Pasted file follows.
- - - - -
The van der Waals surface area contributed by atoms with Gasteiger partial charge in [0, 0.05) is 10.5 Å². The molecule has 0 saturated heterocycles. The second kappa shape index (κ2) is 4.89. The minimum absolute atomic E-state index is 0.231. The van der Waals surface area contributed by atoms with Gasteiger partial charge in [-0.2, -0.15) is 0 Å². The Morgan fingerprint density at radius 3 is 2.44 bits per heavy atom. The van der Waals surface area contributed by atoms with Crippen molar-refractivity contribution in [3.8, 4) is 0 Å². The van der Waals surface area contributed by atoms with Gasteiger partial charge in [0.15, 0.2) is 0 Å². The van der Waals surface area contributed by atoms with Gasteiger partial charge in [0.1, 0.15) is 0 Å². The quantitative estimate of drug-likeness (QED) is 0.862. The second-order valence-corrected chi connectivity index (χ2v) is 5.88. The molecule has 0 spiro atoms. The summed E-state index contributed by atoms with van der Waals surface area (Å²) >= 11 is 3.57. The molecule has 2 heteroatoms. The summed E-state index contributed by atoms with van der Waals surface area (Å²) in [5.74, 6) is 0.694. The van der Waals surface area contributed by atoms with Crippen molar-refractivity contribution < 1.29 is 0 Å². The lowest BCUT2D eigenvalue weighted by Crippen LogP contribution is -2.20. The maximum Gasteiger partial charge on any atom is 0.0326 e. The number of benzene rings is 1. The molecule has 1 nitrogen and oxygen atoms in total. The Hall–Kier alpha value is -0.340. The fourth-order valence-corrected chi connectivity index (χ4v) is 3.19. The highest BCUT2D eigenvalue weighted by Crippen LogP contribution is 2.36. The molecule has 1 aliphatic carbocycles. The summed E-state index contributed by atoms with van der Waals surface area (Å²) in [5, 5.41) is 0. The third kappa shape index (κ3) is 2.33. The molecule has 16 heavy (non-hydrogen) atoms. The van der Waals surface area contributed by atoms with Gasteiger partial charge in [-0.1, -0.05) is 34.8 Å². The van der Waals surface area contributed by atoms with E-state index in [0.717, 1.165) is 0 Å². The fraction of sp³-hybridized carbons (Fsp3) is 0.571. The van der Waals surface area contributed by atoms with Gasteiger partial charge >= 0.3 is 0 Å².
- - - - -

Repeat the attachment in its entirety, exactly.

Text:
The van der Waals surface area contributed by atoms with Gasteiger partial charge in [0, 0.05) is 10.5 Å². The molecule has 0 saturated heterocycles. The second kappa shape index (κ2) is 4.89. The minimum absolute atomic E-state index is 0.231. The van der Waals surface area contributed by atoms with Gasteiger partial charge in [-0.2, -0.15) is 0 Å². The Morgan fingerprint density at radius 3 is 2.44 bits per heavy atom. The van der Waals surface area contributed by atoms with Crippen molar-refractivity contribution in [3.8, 4) is 0 Å². The van der Waals surface area contributed by atoms with Gasteiger partial charge in [0.15, 0.2) is 0 Å². The van der Waals surface area contributed by atoms with Gasteiger partial charge in [0.1, 0.15) is 0 Å². The quantitative estimate of drug-likeness (QED) is 0.862. The second-order valence-corrected chi connectivity index (χ2v) is 5.88. The molecule has 0 spiro atoms. The summed E-state index contributed by atoms with van der Waals surface area (Å²) >= 11 is 3.57. The molecule has 2 heteroatoms. The summed E-state index contributed by atoms with van der Waals surface area (Å²) in [5.74, 6) is 0.694. The van der Waals surface area contributed by atoms with Crippen molar-refractivity contribution < 1.29 is 0 Å². The lowest BCUT2D eigenvalue weighted by Crippen LogP contribution is -2.20. The maximum Gasteiger partial charge on any atom is 0.0326 e. The number of benzene rings is 1. The molecule has 1 nitrogen and oxygen atoms in total. The Hall–Kier alpha value is -0.340. The fourth-order valence-corrected chi connectivity index (χ4v) is 3.19. The highest BCUT2D eigenvalue weighted by Crippen LogP contribution is 2.36. The molecule has 1 aliphatic carbocycles. The summed E-state index contributed by atoms with van der Waals surface area (Å²) in [5, 5.41) is 0. The third kappa shape index (κ3) is 2.33. The molecule has 16 heavy (non-hydrogen) atoms. The van der Waals surface area contributed by atoms with Gasteiger partial charge in [-0.1, -0.05) is 34.8 Å². The van der Waals surface area contributed by atoms with E-state index in [0.717, 1.165) is 0 Å². The fraction of sp³-hybridized carbons (Fsp3) is 0.571. The van der Waals surface area contributed by atoms with Gasteiger partial charge >= 0.3 is 0 Å².